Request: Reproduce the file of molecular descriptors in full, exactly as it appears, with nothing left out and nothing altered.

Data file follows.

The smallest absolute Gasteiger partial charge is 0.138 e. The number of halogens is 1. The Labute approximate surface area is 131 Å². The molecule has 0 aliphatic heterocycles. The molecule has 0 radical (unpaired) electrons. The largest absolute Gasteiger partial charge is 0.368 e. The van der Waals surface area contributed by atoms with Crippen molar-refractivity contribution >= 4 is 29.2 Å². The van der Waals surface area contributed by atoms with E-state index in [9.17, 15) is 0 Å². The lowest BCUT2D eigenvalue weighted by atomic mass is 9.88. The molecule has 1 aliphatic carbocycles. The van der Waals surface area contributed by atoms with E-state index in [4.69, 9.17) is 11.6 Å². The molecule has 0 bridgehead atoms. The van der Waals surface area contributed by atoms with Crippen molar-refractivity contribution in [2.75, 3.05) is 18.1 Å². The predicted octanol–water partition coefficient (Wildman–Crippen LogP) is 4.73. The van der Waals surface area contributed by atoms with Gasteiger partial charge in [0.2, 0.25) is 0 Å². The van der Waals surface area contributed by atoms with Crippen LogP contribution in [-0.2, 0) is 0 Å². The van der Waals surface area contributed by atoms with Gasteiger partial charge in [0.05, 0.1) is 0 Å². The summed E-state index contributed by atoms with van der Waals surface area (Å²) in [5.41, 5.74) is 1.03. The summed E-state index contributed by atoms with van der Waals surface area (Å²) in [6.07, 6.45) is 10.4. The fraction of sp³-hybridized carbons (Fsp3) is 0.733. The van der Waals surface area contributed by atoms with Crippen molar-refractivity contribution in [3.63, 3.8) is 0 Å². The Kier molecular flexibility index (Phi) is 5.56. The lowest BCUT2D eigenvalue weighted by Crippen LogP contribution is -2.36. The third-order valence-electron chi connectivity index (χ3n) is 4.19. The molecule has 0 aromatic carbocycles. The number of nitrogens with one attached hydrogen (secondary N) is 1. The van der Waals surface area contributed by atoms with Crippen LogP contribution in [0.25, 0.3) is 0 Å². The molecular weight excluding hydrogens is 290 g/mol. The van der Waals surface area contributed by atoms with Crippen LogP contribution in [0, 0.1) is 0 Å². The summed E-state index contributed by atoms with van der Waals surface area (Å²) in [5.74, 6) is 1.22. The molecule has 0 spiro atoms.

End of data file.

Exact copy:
The smallest absolute Gasteiger partial charge is 0.138 e. The number of halogens is 1. The Labute approximate surface area is 131 Å². The molecule has 0 aliphatic heterocycles. The molecule has 0 radical (unpaired) electrons. The largest absolute Gasteiger partial charge is 0.368 e. The van der Waals surface area contributed by atoms with Crippen molar-refractivity contribution >= 4 is 29.2 Å². The van der Waals surface area contributed by atoms with E-state index in [9.17, 15) is 0 Å². The lowest BCUT2D eigenvalue weighted by atomic mass is 9.88. The molecule has 1 aliphatic carbocycles. The van der Waals surface area contributed by atoms with E-state index in [4.69, 9.17) is 11.6 Å². The molecule has 0 bridgehead atoms. The van der Waals surface area contributed by atoms with Crippen molar-refractivity contribution in [2.75, 3.05) is 18.1 Å². The predicted octanol–water partition coefficient (Wildman–Crippen LogP) is 4.73. The van der Waals surface area contributed by atoms with Gasteiger partial charge in [0.2, 0.25) is 0 Å². The van der Waals surface area contributed by atoms with Crippen LogP contribution in [-0.2, 0) is 0 Å². The van der Waals surface area contributed by atoms with Gasteiger partial charge in [0.05, 0.1) is 0 Å². The summed E-state index contributed by atoms with van der Waals surface area (Å²) in [5.41, 5.74) is 1.03. The summed E-state index contributed by atoms with van der Waals surface area (Å²) in [6.07, 6.45) is 10.4. The fraction of sp³-hybridized carbons (Fsp3) is 0.733. The van der Waals surface area contributed by atoms with Crippen molar-refractivity contribution in [3.63, 3.8) is 0 Å². The Kier molecular flexibility index (Phi) is 5.56. The lowest BCUT2D eigenvalue weighted by Crippen LogP contribution is -2.36. The third-order valence-electron chi connectivity index (χ3n) is 4.19. The molecule has 0 aromatic carbocycles. The number of nitrogens with one attached hydrogen (secondary N) is 1. The van der Waals surface area contributed by atoms with Crippen LogP contribution in [0.25, 0.3) is 0 Å². The molecular weight excluding hydrogens is 290 g/mol. The van der Waals surface area contributed by atoms with Crippen LogP contribution in [0, 0.1) is 0 Å². The summed E-state index contributed by atoms with van der Waals surface area (Å²) in [5.74, 6) is 1.22. The molecule has 0 spiro atoms.